Despite the fact that the brand narrative concept has already been discussed in the literature [Ardelet et al., 2015; Ikäheimo, 2021], there seems to be no research on the relation between various types of narratives and brand associations. If we add age as a moderator, which could be the driver of different types of retirement image preferences, we may be able to investigate the differences between narratives and their impact on brand associations among different age groups. In this paper, we focus on retirement as a cultural category and we use various narratives of retirement, represented by distinctive codes suggested by Oswald [2012], to propose a research model, aiming at highlighting the possible relations between those codes and brand associations. Based on the literature, we suggest that age may be a moderator of the hypothesized relation, and we propose a model to be tested through an experimental study.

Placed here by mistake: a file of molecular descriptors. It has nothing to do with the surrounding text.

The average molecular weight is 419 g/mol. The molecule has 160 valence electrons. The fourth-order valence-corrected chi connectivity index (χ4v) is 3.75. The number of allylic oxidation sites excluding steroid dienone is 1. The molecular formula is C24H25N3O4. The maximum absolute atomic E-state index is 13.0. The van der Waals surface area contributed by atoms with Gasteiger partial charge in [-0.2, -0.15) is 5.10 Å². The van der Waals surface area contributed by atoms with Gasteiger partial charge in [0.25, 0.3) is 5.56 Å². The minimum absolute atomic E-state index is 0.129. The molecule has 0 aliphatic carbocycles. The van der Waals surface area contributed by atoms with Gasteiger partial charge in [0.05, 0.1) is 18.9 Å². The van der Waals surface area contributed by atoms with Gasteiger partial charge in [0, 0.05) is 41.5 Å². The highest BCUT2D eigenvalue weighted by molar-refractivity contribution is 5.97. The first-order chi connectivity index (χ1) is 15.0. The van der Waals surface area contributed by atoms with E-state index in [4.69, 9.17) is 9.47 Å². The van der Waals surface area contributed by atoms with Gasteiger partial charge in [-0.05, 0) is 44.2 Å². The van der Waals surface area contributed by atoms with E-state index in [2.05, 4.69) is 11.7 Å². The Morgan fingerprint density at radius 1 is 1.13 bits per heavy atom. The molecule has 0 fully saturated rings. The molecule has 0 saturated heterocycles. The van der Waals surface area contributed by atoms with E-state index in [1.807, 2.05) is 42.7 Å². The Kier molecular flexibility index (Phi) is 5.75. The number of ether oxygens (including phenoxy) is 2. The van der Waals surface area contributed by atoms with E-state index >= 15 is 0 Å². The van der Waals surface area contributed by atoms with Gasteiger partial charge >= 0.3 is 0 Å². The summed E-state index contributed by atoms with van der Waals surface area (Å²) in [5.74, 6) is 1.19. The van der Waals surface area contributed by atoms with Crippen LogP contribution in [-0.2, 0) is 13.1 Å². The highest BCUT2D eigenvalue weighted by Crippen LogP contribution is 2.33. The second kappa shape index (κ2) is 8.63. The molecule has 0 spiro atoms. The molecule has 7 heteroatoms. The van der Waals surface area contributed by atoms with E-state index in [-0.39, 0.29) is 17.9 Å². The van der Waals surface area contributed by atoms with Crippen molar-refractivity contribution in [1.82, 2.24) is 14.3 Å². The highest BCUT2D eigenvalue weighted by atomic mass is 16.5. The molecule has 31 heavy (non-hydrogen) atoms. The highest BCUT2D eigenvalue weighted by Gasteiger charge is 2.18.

The rest of the paper is structured as follows. In the following section we discuss the theoretical background of our study by presenting the concept of brand narratives, the changing meaning of the retirement and brand associations. Next, we provide the rationale for hypotheses development and present the research model. Then we outline the research methods and describe the research design. This is followed by the section in which we present the results of our research. Finally, we discuss the results and develop managerial implications, limitations, and avenues of further research.

Theoretical background

Our study is rooted in the sociocultural perspective in the marketing and branding literature, which has become well established [Holt, 2004, 2017; Arnould and Thompson, 2005; McCracken, 2005; Holt and Cameron, 2010; Oswald, 2012; Narvanen and Goulding, 2016]. In this perspective, brand image occurs in the intersection between the culture and the marketing efforts – if culture changes, so does brand meaning [Eckhardt and Houston, 2002]. Holt [2004, 2017] has synthesized previous studies and offered the concept of cultural branding, defining it as aligning the brand with the right cultural ideal in a credible and appealing way.